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-   -   anyway to start xterm instead of gnome-desktop in ubuntu 12.04? (http://www.linuxquestions.org/questions/linux-desktop-74/anyway-to-start-xterm-instead-of-gnome-desktop-in-ubuntu-12-04-a-4175476418/)

arnold.kang 09-08-2013 10:50 PM

anyway to start xterm instead of gnome-desktop in ubuntu 12.04?
 
hi ,
all. i don't need the desktop on my ubuntu 12.04. i only want to go to xterm when system start up . i've tried a long time . can some one help me?

Keith Hedger 09-09-2013 10:31 AM

If you mean you don't want to run an X server then no xterm is an X windows app and needs to be run in an X server session, if you want to run an X session but without running a full desktop have a look at the various docs on xinitrc, this is a very basic xinitrc and just starts twm some xterms and a clock:
Code:

#!/bin/sh

userresources=$HOME/.Xresources
usermodmap=$HOME/.Xmodmap
sysresources=/etc/X11/app-defaults/.Xresources
sysmodmap=/etc/X11/app-defaults/.Xmodmap

# merge in defaults and keymaps

if [ -f $sysresources ]; then
    xrdb -merge $sysresources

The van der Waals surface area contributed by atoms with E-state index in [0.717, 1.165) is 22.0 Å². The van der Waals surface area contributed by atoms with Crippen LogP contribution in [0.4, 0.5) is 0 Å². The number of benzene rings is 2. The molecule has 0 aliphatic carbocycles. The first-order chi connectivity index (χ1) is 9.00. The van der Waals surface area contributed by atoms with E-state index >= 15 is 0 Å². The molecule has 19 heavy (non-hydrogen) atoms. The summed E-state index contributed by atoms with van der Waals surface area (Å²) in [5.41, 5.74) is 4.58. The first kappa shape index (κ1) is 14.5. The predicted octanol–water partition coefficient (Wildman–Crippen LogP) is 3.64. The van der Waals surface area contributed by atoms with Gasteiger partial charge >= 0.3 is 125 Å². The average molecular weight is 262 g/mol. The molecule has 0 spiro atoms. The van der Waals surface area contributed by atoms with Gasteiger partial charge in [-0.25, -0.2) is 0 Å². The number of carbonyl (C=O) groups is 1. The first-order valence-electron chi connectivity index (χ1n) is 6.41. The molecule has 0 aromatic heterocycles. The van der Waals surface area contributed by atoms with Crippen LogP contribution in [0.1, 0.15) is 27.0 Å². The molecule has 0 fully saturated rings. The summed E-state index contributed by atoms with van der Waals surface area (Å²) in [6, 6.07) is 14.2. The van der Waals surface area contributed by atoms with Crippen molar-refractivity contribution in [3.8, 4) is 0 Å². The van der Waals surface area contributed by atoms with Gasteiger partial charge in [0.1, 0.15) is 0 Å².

fi

if [ -f $sysmodmap ]; then
    xmodmap $sysmodmap
fi

if [ -f "$userresources" ]; then
    xrdb -merge "$userresources"
fi

if [ -f "$usermodmap" ]; then
    xmodmap "$usermodmap"
fi

# start some nice programs


if [ -d /etc/X11/app-defaults/xinitrc.d ] ; then
        for f in /etc/X11/app-defaults/xinitrc.d/*.sh ; do
                [ -x "$f" ] && . "$f"
        done
        unset f
fi

twm &
xclock -geometry 50x50-1+1 &
xterm -geometry 80x50+494+51 &
xterm -geometry 80x20+494-0 &
exec xterm -geometry 80x66+0+0 -name login


jefro 09-09-2013 03:46 PM

If you have bash at startup then you could just use it couldn't you? What benefit would xterm provide?

frankbell 09-13-2013 10:06 PM

Jefro makes a sensible point.

If you want run X (maybe you want to be able to start GUI programs from the terminal) but just use xterm, install and use TWM, the simplest window manager of all. All it does is start xterms. I would expect it to be in the repos, though I have no way of easily checking.

If you want to boot directly to the command line, that will be another story. I set up my Debian box to do it but never attempted it with Ubuntu, though there most certainly should be a way.


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